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Low Birth Weight and Preterm Birth

Narrative

Disorders related to low birth weight (LBW) and preterm birth (PTB) are a leading cause of infant mortality in the United States, and particularly neonatal mortality (deaths within the first month of life). The causes of LBW and PTB are not fully known, but have been linked to maternal smoking and substance use, chronic conditions, and infections (Find more information on Low Birth Weight and Very Low Birthweight and Preterm Birth.)

In 2009, 8.31 percent of infants residing in small rural counties were LBW (weighing less than 2,500 grams, or 5.5 pounds). This was slightly higher than the LBW rate among residents of urban or large rural counties (8.15 and 8.16 percent, respectively). The greater rate of LBW for residents of small rural counties was due entirely to a greater proportion of infants born at moderately LBW (from 1,500 grams or 3.25 pounds to less than 2,500 grams or 5.5 pounds) as opposed to very LBW (less than 1,500 grams or 3.25 pounds). The proportion of infants born at moderately LBW was highest among infants both in small rural counties (6.91 percent), followed by those in large rural counties (6.77 percent), and was lowest among those in urban counties (6.69 percent). However, the difference between small rural and urban counties was less than 5 percent.

Similar to LBW, there were small differences in PTB (delivering at less than 37 weeks' completed gestation) by rural and urban residence. These differences were largely confined to infants born at the late preterm range of 34 to 36 weeks' gestation. Late PTB, for example, ranged from 8.63 percent among infants born to residents of urban counties to 8.98 percent among those in small rural counties; however, this difference was less than 5 percent. Though not at highest risk, late preterm and moderately LBW infants are still at elevated risk for mortality and morbidity particularly for developmental delays, compared to their term and normal birth weight counterparts.1,2

1 Centers for Disease Control and Prevention, National Center for Chronic Disease Prevention and Health Promotion, Division of Reproductive Health. Prematurity. November 2011. Accessed: August 29, 2012.

2 Reichman NE. Low birth weight and school readiness. Future Child. 2005 Spring;15(1):91-116.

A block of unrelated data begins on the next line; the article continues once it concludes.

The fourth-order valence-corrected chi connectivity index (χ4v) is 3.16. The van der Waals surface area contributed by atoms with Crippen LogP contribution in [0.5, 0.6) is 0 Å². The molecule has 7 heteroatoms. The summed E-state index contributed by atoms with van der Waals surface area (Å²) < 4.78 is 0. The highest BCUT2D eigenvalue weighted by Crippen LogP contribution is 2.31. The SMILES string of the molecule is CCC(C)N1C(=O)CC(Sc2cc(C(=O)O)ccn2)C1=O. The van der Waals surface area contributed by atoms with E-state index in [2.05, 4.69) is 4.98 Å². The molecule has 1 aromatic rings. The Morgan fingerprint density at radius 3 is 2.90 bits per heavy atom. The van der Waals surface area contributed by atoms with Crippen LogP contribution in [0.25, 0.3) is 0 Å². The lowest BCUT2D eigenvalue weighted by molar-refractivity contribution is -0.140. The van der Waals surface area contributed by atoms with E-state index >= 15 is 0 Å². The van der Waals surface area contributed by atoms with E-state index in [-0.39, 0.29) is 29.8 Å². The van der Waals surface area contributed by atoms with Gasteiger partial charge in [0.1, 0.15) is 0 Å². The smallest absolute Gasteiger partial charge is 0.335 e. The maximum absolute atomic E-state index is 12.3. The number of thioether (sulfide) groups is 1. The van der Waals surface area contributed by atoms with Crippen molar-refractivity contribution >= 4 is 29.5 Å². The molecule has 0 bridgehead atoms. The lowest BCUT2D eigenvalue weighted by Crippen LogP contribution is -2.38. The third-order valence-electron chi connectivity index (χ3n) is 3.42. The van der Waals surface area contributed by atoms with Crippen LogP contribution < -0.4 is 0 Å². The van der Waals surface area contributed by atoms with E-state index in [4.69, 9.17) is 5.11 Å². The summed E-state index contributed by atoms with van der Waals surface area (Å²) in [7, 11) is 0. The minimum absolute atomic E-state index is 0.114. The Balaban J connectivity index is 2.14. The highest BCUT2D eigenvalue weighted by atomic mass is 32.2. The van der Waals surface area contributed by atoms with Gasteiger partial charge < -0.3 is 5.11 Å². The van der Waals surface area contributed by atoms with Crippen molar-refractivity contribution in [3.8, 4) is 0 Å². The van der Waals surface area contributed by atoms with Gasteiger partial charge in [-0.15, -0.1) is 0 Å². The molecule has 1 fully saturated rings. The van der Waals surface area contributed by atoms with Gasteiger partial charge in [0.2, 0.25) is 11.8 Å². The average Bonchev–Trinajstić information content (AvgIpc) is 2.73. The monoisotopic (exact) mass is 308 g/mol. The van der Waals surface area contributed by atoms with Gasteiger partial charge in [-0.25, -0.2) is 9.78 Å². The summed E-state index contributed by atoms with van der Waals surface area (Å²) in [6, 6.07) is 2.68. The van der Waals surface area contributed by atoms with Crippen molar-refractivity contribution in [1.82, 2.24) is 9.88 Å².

Graphs

This image is described in the Data section.

infants born with low birth weight graph

This image is described in the Data section.

infants born with very low birth weight graph

Data

Low Birth Weight (LBW),* by Rural/Urban Residence,** 2009
Residence Percent of Live Births
Very LBW Moderately LBW Total LBW
*Low birth weight, <2,500 grams or 5.5 pounds; moderately low birth weight, 1,500 to 2,499 grams or 3.25 to 5.5 pounds; very low birth weight, <1,500 grams or 3.25 pounds.
**Urban includes all metropolitan counties regardless of size, large rural includes non-metropolitan counties with a city of 10,000 or more residents, small rural includes non-metropolitan counties without a city of 10,000 or more residents; follows the National Center for Health Statistics’ Urban-Rural Classification Scheme for Counties.
Source: Centers for Disease Control and Prevention, National Center for Health Statistics. 2009 Natality Restricted Access File with Geographic Detail. Analysis conducted by the Maternal and Child Health Bureau.
Urban 1.46 6.69 8.15
Large Rural 1.39 6.77 8.16
Small Rural 1.40 6.91 8.31
Preterm Birth (PTB),* by Rural/Urban Residence,** 2009
Residence Percent of Live Births
Very PTB Moderately PTB Late PTB Total PTB
*Preterm birth, <37 weeks’ gestation; late preterm birth, 34-36 weeks’ gestation; moderately preterm birth, 32-33 weeks’ gestation; very preterm birth, <32 weeks’ gestation.
**Urban includes all metropolitan counties regardless of size, large rural includes non-metropolitan counties with a city of 10,000 or more residents, small rural includes non-metropolitan counties without a city of 10,000 or more residents; follows the National Center for Health Statistics’ Urban-Rural Classification Scheme for Counties.
Source: Centers for Disease Control and Prevention, National Center for Health Statistics. 2009 Natality Restricted Access File with Geographic Detail. Analysis conducted by the Maternal and Child Health Bureau.
Urban 1.96 1.54 8.63 12.13
Large Rural 2.0 1.54 8.78 12.32
Small Rural 2.01 1.89 8.98 12.58